Big Bang

Big Bang is a South Korean boy band created by Y.G Entertainment in 2006 and is regarded by the wider Korean community as the ‘Kings of K-Pop.’ The group is known for utilising current trends and emulates sounds similar to those of Diplo and Disclosure in their hit ‘Bang Bang Bang’.

Big Bang’s success as a boy band in Korea is immense with the group being the best-selling digital group of all-time in Asia. Their music has sold well over 115 million copies and the group’s involvement in the writing and producing process of their music has resulted in their respected stature in the K-Pop industry. The song ‘Bang Bang Bang’ was released in 2015 and won the boy band the Song of the Year at the 2015 Mnet Asian Music Awards. It also reached number one on Billboard’s US World Digital Songs list in 2015. The video can be described as “an over-the-top affair, with the guys rocking a slew of wild looks, hairdos and fashions in a neon-tinged world.” 

With the popularity of K-Pop and the success of Big Bang came issues of copycatting. As Big Bang exceeded the success of pop groups in China, other groups began emulating their style and musical tastes. In particular, one Chinese group called OKBANG was heavily criticised for nearly plagiarising the K-Pop sensation.

Take a look at the following article by The Asian EntrepreneurIt shows just how closely OKBANG came to duping Big Bang.
Watching Bang Bang Bang, the first thing we noticed was the intricate detail each set had, and moreover how these sets or sequences seemed to reflect each group member uniquely. We also were able to identify small indicators of Western culture as an influence on the video, specifically with reference to the grills worn by one of the band members — a distinct acknowledgment on the impact of hip hop culture in Korean music. We both agreed that the song’s similarity to those heard on local radio stations within Australia was what made it so easy to listen to, making the influence of Western culture on our listening habits known. This allowed us to question our place in the world, and how this shapes the way in which we interpret or make sense of Asian pop as a cultural phenomenon.

Korean Hip Hop

Korean Hip- hop is a sub- genre of K-pop and is seen as the new trend in the Korean wave, reaching to wider international audiences that Korean pop might not satisfy. It’s become increasingly popular with apparent Rap based TV Shows in Korea as well as Hip- hop based K-pop groups. Emerging independent Korean hip hop labels such as AOMG and Illionaire records whom were previously underground are becoming mainstream and globally popular. Korean artist, CL even broke out of the Korean scene and debuted in the US with the song, ‘Doctor Pepper’ where she worked with Diplo and Riff Raff after signing with Scooter Braun’s label- home to Justin Bieber and Ariana Grande. Even so, K- hip hop it has its own unique sound and differentiates itself to American hip hop having Eastern influence.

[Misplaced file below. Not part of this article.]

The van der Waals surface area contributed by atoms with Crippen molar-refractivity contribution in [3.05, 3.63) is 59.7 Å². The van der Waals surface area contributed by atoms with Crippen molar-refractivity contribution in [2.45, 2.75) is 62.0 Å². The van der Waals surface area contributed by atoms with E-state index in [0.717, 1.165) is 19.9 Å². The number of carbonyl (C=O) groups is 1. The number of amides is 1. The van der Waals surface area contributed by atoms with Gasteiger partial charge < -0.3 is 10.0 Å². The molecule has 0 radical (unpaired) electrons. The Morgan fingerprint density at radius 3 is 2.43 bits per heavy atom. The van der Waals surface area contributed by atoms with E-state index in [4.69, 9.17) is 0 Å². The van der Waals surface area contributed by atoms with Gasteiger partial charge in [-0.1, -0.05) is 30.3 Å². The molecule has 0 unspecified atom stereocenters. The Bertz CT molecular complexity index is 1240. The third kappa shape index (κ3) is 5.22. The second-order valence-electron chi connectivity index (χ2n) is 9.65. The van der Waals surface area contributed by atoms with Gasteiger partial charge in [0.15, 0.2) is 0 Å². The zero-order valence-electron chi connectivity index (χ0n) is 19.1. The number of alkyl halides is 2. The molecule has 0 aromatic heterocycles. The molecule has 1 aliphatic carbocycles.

Jay Park: Aqua Man

Jay Park is the founder of the label, AOMG. He was previously a leader of popular Korean Boy group, 2PM and was born and raised in Seattle, before moving to Korea after being scouted by a K-pop entertainment agency. Jay Park is known for a wider, international audience even previously having his own YouTube channel where he posted singing covers. His music is mainly R&B, Hip Hop and rap based and has released both Korean and English albums.

After watching his music video, Aqua Man, we were able to identify with the song as it was heavily Americanised and was completely in English. It was very different to the other Asian Pop music videos we watched- from the general beats to even the background and setting of the music video. We linked his appearance and dance style to various US artists such as Usher and Justin Bieber as we saw a US influence from his music style. But as we know, he was born and raised in the US then moved to Korea, thus his music influences are quite different from other Korean artists and K-pop groups in general.

Another difference to K-pop is that a lot of his songs and music videos are extremely sexualised and similar to American music. They are actually banned from playing on TV or radio in Korea due to explicit content and sexual imagery. Viewing his other music videos, although they were sexualised, we found a similarity to western music videos; thus didn’t see any overly explicit content. This demonstrates the culture differences between sexualised videos in what we are used to in our culture and what we find appropriate to Eastern cultures. We discussed that the music video was something that we could listen to and found it similar to various American R&B artists such as Trey Songz and Usher. It was more comfortable watching this music video and wasn’t too much of a culture shock due to the Americanised culture what we were used to.

Japanese Pop